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Old 01-27-2013, 02:23 AM
 
Location: the AZ desert
5,035 posts, read 9,160,565 times
Reputation: 8289

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I wouldn't know what the prices are, because we don't buy the kind of furniture you're talking about.

We bought a very expensive sofa and bedroom set once and I learned my lesson. Never again. We were young and in our first house, which had a huge living room. We bought a gorgeous sectional for almost $4k, (and this was decades ago). I don't know what the quality was like - just that I loved it. The problem occurred 10 years later, when we bought a new home. The sectional wasn't an "L" that made a right angle; the middle piece was a pie cut, so the sofa curved. It didn't fit anywhere in our new house and we practically gave the sofa away. (We had measured first, but made an error on the curve's dimensions.) The bedroom set was so large it overtook our new bedroom. I hated it every single day after we moved, until we finally got rid of it. (There was no place for us to store a piece and it still wouldn't have looked that great.) I am not even going to discuss how many houses we walked away from when house-hunting, because we knew immediately the stupid furniture wouldn't fit.

Now we buy what I call "disposable furniture" and have for several decades. This practice has served us very well. Each place we've lived in has different spaces and different feels to them. We no longer feel badly getting rid of the old and buying new when it's time to decorate (or redecorate). If I want a sofa and loveseat, I get them. If I want a sofa and chairs, I get that instead. If I want a sectional, okay. Contemporary for the last house but more traditional for the next? Easy enough. Sometimes I want trendy, (like the 1970's pits), and sometimes I want classic. Similarly, we can make the guest room a game room or a craft room on a whim, without feeling bad about the expensive furniture that's in there. Will our furniture last forever? Probably not, nor do I want/expect it to. We also have no great need to pass our furniture down, when others may/may not like our taste or have use for it. Is doing things this way less cost effective than buying better quality furniture and keeping it forever? I'd venture to guess it's not much different, since reupholstering isn't cheap and that is what we would have done from time to time if we had "good" furniture.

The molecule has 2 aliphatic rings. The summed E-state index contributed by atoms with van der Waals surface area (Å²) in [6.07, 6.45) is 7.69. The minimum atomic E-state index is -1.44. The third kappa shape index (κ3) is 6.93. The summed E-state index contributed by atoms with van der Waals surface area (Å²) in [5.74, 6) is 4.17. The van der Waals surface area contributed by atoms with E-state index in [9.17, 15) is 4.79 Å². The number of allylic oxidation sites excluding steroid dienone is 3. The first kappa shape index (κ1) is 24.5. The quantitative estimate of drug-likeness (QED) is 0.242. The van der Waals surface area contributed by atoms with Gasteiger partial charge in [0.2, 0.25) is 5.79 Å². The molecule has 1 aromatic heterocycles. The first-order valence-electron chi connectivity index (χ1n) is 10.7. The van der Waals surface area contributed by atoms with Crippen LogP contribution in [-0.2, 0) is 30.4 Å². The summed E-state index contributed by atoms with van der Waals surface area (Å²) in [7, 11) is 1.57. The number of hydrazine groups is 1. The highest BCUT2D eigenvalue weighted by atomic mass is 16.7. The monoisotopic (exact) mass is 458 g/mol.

I won't compromise comfort, but I certainly won't pay extra for something to last forever. Thank goodness DH doesn't give a hoot about decorating, as long as he has a comfortable place to sit.

There is no right/wrong way and I wanted to throw a different perspective out there.

Last edited by CheyDee; 01-27-2013 at 02:39 AM..
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Old 01-27-2013, 05:15 AM
 
Location: Prospect, KY
5,284 posts, read 19,967,154 times
Reputation: 6656
We buy quality, much of it custom made for us and then we keep it forever, having it reupholstered and even altered a bit by the upholsterer. Many years ago - at least 20 years ago we bought our first good sofa. It was $2100 - a fortune for us back then. We saved our money and bought one or two pieces at a time, living with a less than complete look for quite a few years in order to afford the better quality furniture that we have now. This is contrary to what many want to do today - because of HGTV and other media, many think that they have to have instant complete rooms that include all the furniture and accessories.

I have had that couch reupholstered several times, the skirt taken off, put back on, tufted, with and without welting, the legs changed, etc. Now it has English tacks outlining the bottom and the curve of the arms. Two of our favorite chairs were made by our upholsterer - they are beautifully constructed and still look brand new - they have been reupholstered several times also.

The fun thing for me is shopping for upholstery fabric - once I decide that I want to change things out, I get my paint color chosen, buy the fabrics and trims and the upholsterer comes and picks everything up and then brings it back when he is done - he makes the throw pillows also.

I prefer to choose my own fabric from stores that I know of. For me it is generally cheaper to reupholster than it is to buy a new, similar quality piece of furniture.

I have always loved classic, traditional styles so I'm content with buying the best furniture that I can afford - furniture that is made to last a lifetime and that has beautifully crafted details...then changing out the fabric and details of the furniture piece when I decide I need a change.

I also love non-fussy antique wood furniture with classic lines - usually mahogany (sometimes cherry), especially sideboards, dressers, china cabinets, tables, chests and secretaries. Some of the older pieces are solidly made and usually solid wood. Mixed with newer upholstered furniture, antique wood furniture gives that rich eclectic look to a room that I find very charming and desirable.